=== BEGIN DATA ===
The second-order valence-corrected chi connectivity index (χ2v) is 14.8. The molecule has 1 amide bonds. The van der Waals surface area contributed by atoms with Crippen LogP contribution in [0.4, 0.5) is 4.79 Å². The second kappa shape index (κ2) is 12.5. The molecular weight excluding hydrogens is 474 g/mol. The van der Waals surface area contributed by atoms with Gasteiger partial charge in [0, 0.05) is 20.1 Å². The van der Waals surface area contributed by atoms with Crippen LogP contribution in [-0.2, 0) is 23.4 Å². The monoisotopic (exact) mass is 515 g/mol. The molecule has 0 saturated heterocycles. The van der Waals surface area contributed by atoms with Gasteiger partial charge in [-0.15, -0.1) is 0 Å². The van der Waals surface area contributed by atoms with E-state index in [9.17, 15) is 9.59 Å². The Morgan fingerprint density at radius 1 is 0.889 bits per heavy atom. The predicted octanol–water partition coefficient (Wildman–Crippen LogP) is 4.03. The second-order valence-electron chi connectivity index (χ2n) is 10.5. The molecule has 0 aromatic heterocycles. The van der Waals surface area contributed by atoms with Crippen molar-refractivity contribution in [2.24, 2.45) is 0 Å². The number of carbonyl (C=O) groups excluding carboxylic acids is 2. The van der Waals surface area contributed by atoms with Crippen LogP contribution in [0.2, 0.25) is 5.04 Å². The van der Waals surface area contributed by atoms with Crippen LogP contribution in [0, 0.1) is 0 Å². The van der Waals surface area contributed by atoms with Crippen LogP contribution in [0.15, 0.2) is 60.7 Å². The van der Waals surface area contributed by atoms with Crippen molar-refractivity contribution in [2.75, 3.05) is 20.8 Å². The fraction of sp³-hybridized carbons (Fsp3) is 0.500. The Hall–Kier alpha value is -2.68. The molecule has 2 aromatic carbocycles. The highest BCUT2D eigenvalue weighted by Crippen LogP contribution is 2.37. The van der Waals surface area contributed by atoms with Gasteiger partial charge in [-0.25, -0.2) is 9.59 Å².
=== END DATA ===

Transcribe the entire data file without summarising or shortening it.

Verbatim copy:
The second-order valence-corrected chi connectivity index (χ2v) is 14.8. The molecule has 1 amide bonds. The van der Waals surface area contributed by atoms with Crippen LogP contribution in [0.4, 0.5) is 4.79 Å². The second kappa shape index (κ2) is 12.5. The molecular weight excluding hydrogens is 474 g/mol. The van der Waals surface area contributed by atoms with Gasteiger partial charge in [0, 0.05) is 20.1 Å². The van der Waals surface area contributed by atoms with Crippen LogP contribution in [-0.2, 0) is 23.4 Å². The monoisotopic (exact) mass is 515 g/mol. The molecule has 0 saturated heterocycles. The van der Waals surface area contributed by atoms with Gasteiger partial charge in [-0.15, -0.1) is 0 Å². The van der Waals surface area contributed by atoms with E-state index in [9.17, 15) is 9.59 Å². The Morgan fingerprint density at radius 1 is 0.889 bits per heavy atom. The predicted octanol–water partition coefficient (Wildman–Crippen LogP) is 4.03. The second-order valence-electron chi connectivity index (χ2n) is 10.5. The molecule has 0 aromatic heterocycles. The van der Waals surface area contributed by atoms with Crippen molar-refractivity contribution in [2.24, 2.45) is 0 Å². The number of carbonyl (C=O) groups excluding carboxylic acids is 2. The van der Waals surface area contributed by atoms with Crippen LogP contribution in [0.2, 0.25) is 5.04 Å². The van der Waals surface area contributed by atoms with Crippen LogP contribution in [0, 0.1) is 0 Å². The van der Waals surface area contributed by atoms with Crippen LogP contribution in [0.15, 0.2) is 60.7 Å². The van der Waals surface area contributed by atoms with Crippen molar-refractivity contribution in [2.75, 3.05) is 20.8 Å². The fraction of sp³-hybridized carbons (Fsp3) is 0.500. The Hall–Kier alpha value is -2.68. The molecule has 2 aromatic carbocycles. The highest BCUT2D eigenvalue weighted by Crippen LogP contribution is 2.37. The van der Waals surface area contributed by atoms with Gasteiger partial charge in [-0.25, -0.2) is 9.59 Å².